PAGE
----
catch

verb
\ ˈkach , ˈkech\
caught\ ˈkȯt also  ˈkät \; catching

Definition of catch

 (Entry 1 of 2)

transitive verb

1a : to capture or seize especially after pursuit catch a thief
b : to take or entangle in or as if in a snare catch fish in a net
c : deceive
d : to discover unexpectedly : find caught in the act
e : to check (oneself) suddenly or momentarily He started to say the wrong thing but quickly caught himself.
f : to become suddenly aware of caught me looking at him
2a : to take hold of : seize He caught her by the arm as she tripped.
b : to affect suddenly The announcement caught me by surprise.
c : to grasp and hold on to (something in motion) catch a fly ball
d : to avail oneself of : take caught the first opportunity to leave
e : to obtain through effort : get catch a ride
f : to overtake unexpectedly usually used in the passive was caught in a storm
g : to get entangled catch a sleeve on a nail
3 : to become affected by: such as
a : contract catch a cold
b : to respond sympathetically to the point of being imbued (see imbue sense 2) with catch the spirit of an occasion
c : to be struck by He caught a bullet in the leg.
d : to be subjected to : receive catch hell
4a : to take in and retain a barrel to catch rainwater
b : fasten catch back a curtain
5 : to take or get usually momentarily or quickly catch a glimpse of a friend catch a nap
6a : overtake catch the leader in a race
b : to get aboard in time catch the bus
7 : to attract and hold : arrest, engage caught their attention The glint of the gold in each case caught my eye, you see.— Arthur Conan Doyle
8 : to make contact with : strike The pitch caught him in the back.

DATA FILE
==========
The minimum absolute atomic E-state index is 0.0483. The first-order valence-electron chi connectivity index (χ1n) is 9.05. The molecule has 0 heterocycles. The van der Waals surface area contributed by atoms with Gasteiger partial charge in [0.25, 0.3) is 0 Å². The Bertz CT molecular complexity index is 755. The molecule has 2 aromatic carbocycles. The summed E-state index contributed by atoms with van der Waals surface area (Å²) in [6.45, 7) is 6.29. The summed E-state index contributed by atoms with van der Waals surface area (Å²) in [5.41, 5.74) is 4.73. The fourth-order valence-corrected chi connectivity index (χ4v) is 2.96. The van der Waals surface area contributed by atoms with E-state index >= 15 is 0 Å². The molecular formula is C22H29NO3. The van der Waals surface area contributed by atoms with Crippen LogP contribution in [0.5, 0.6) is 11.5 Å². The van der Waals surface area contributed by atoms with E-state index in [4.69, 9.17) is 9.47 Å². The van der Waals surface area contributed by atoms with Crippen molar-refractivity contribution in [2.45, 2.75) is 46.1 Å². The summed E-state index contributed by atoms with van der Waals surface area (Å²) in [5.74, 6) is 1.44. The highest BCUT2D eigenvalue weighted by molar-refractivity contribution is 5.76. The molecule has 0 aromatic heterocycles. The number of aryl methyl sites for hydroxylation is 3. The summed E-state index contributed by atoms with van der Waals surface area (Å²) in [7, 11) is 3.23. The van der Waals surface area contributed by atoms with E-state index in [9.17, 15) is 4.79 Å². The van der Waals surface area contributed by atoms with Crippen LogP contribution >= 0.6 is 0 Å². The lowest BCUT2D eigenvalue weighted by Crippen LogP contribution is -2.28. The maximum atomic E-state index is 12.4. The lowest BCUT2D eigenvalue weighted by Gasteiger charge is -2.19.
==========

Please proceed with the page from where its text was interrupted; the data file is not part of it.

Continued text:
9a : to grasp by the senses or the mind you catch what I mean? didn't catch the name
b : to apprehend and fix by artistic means The new portrait catches her likeness perfectly.
10a : see, watch catch a game on TV
b : to listen to caught the last part of the concert
11 : to serve as a catcher for in baseball caught both ends of the doubleheader
12 : to meet with catch you later

intransitive verb

1 : to grasp hastily or try to grasp
2 : to become caught The kite caught in the tree branches.
3 : to catch fire
4 : to play the position of catcher on a baseball team
5 : kick over the engine caught
catch a crab
: to fail to raise an oar clear of the water on recovery of a stroke
catch dead
: to find or see at any time used in strongly negative constructions wouldn't be caught dead in that shirt
catch fire
1 : to become ignited
2 : to become fired with enthusiasm
3 : to increase greatly in scope, popularity, interest, or effectiveness this stock has not caught fire—yetForbes
catch it
: to incur blame, reprimand, or punishment He'll really catch it from the boss if he's late again.
catch one's breath
: to rest long enough to restore normal breathing broadly : to rest after a period of intense activity

catch

noun

Definition of catch (Entry 2 of 2)

1 : something caught especially : the total quantity caught at one time a large catch of fish
2a : the act, action, or fact of catching The shortstop made a tough catch.
b : a game in which a ball is thrown and caught played catch with his dad
3 : something that checks or holds immovable a safety catch
4 : one worth catching especially as a spouse